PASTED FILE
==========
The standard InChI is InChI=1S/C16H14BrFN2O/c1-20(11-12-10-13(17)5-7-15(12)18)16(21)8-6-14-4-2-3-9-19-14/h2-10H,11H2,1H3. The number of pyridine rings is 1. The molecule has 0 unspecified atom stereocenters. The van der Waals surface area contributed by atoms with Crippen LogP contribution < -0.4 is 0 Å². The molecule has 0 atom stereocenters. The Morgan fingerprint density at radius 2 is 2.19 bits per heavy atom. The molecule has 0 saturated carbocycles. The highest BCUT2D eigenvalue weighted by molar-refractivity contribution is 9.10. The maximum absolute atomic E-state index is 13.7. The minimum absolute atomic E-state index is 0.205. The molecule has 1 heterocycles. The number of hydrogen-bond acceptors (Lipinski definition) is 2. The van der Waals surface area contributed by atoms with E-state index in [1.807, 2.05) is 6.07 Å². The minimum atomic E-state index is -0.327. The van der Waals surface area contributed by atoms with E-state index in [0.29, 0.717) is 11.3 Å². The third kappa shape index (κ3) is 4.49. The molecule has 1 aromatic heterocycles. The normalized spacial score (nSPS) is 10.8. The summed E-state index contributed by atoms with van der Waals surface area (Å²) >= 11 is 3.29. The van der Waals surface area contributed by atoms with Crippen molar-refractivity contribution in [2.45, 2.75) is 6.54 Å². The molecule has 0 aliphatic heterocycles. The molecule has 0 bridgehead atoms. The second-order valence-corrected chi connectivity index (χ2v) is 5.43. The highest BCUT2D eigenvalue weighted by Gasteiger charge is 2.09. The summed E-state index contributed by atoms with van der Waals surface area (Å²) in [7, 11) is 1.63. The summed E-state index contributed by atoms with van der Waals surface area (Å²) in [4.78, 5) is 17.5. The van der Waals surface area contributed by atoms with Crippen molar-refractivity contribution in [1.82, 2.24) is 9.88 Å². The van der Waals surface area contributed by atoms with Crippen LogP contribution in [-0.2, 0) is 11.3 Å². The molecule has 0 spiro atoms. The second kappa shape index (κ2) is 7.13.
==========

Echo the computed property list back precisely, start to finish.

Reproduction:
The standard InChI is InChI=1S/C16H14BrFN2O/c1-20(11-12-10-13(17)5-7-15(12)18)16(21)8-6-14-4-2-3-9-19-14/h2-10H,11H2,1H3. The number of pyridine rings is 1. The molecule has 0 unspecified atom stereocenters. The van der Waals surface area contributed by atoms with Crippen LogP contribution < -0.4 is 0 Å². The molecule has 0 atom stereocenters. The Morgan fingerprint density at radius 2 is 2.19 bits per heavy atom. The molecule has 0 saturated carbocycles. The highest BCUT2D eigenvalue weighted by molar-refractivity contribution is 9.10. The maximum absolute atomic E-state index is 13.7. The minimum absolute atomic E-state index is 0.205. The molecule has 1 heterocycles. The number of hydrogen-bond acceptors (Lipinski definition) is 2. The van der Waals surface area contributed by atoms with E-state index in [1.807, 2.05) is 6.07 Å². The minimum atomic E-state index is -0.327. The van der Waals surface area contributed by atoms with E-state index in [0.29, 0.717) is 11.3 Å². The third kappa shape index (κ3) is 4.49. The molecule has 1 aromatic heterocycles. The normalized spacial score (nSPS) is 10.8. The summed E-state index contributed by atoms with van der Waals surface area (Å²) >= 11 is 3.29. The van der Waals surface area contributed by atoms with Crippen molar-refractivity contribution in [2.45, 2.75) is 6.54 Å². The molecule has 0 aliphatic heterocycles. The molecule has 0 bridgehead atoms. The second-order valence-corrected chi connectivity index (χ2v) is 5.43. The highest BCUT2D eigenvalue weighted by Gasteiger charge is 2.09. The summed E-state index contributed by atoms with van der Waals surface area (Å²) in [7, 11) is 1.63. The summed E-state index contributed by atoms with van der Waals surface area (Å²) in [4.78, 5) is 17.5. The van der Waals surface area contributed by atoms with Crippen molar-refractivity contribution in [1.82, 2.24) is 9.88 Å². The van der Waals surface area contributed by atoms with Crippen LogP contribution in [-0.2, 0) is 11.3 Å². The molecule has 0 spiro atoms. The second kappa shape index (κ2) is 7.13.